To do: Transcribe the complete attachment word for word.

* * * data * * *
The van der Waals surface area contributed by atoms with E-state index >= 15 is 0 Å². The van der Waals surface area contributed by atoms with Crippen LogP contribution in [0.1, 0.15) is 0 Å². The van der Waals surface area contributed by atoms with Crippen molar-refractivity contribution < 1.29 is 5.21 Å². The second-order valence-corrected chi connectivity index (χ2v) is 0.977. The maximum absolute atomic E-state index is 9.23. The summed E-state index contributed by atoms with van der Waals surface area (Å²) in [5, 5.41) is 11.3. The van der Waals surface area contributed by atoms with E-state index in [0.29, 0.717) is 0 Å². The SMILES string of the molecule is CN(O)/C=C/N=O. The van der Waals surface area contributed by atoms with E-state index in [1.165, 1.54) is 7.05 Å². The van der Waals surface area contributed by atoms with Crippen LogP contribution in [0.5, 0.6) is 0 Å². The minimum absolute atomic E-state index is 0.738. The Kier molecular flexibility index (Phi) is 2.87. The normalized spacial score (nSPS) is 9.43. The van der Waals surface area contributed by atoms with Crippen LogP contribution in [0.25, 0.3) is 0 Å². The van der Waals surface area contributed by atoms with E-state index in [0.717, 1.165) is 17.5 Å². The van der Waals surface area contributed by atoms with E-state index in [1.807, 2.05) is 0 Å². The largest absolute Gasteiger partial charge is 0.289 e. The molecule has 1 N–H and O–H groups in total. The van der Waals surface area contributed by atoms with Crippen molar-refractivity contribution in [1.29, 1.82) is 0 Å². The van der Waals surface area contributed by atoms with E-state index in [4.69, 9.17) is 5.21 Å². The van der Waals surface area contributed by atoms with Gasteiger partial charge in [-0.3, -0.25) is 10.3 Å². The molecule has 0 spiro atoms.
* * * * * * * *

The van der Waals surface area contributed by atoms with E-state index >= 15 is 0 Å². The van der Waals surface area contributed by atoms with Crippen LogP contribution in [0.1, 0.15) is 0 Å². The van der Waals surface area contributed by atoms with Crippen molar-refractivity contribution < 1.29 is 5.21 Å². The second-order valence-corrected chi connectivity index (χ2v) is 0.977. The maximum absolute atomic E-state index is 9.23. The summed E-state index contributed by atoms with van der Waals surface area (Å²) in [5, 5.41) is 11.3. The van der Waals surface area contributed by atoms with E-state index in [0.29, 0.717) is 0 Å². The SMILES string of the molecule is CN(O)/C=C/N=O. The van der Waals surface area contributed by atoms with E-state index in [1.165, 1.54) is 7.05 Å². The van der Waals surface area contributed by atoms with Crippen LogP contribution in [0.5, 0.6) is 0 Å². The minimum absolute atomic E-state index is 0.738. The Kier molecular flexibility index (Phi) is 2.87. The normalized spacial score (nSPS) is 9.43. The van der Waals surface area contributed by atoms with Crippen LogP contribution in [0.25, 0.3) is 0 Å². The van der Waals surface area contributed by atoms with E-state index in [0.717, 1.165) is 17.5 Å². The van der Waals surface area contributed by atoms with E-state index in [1.807, 2.05) is 0 Å². The largest absolute Gasteiger partial charge is 0.289 e. The molecule has 1 N–H and O–H groups in total. The van der Waals surface area contributed by atoms with Crippen molar-refractivity contribution in [1.29, 1.82) is 0 Å². The van der Waals surface area contributed by atoms with E-state index in [4.69, 9.17) is 5.21 Å². The van der Waals surface area contributed by atoms with Gasteiger partial charge in [-0.3, -0.25) is 10.3 Å². The molecule has 0 spiro atoms.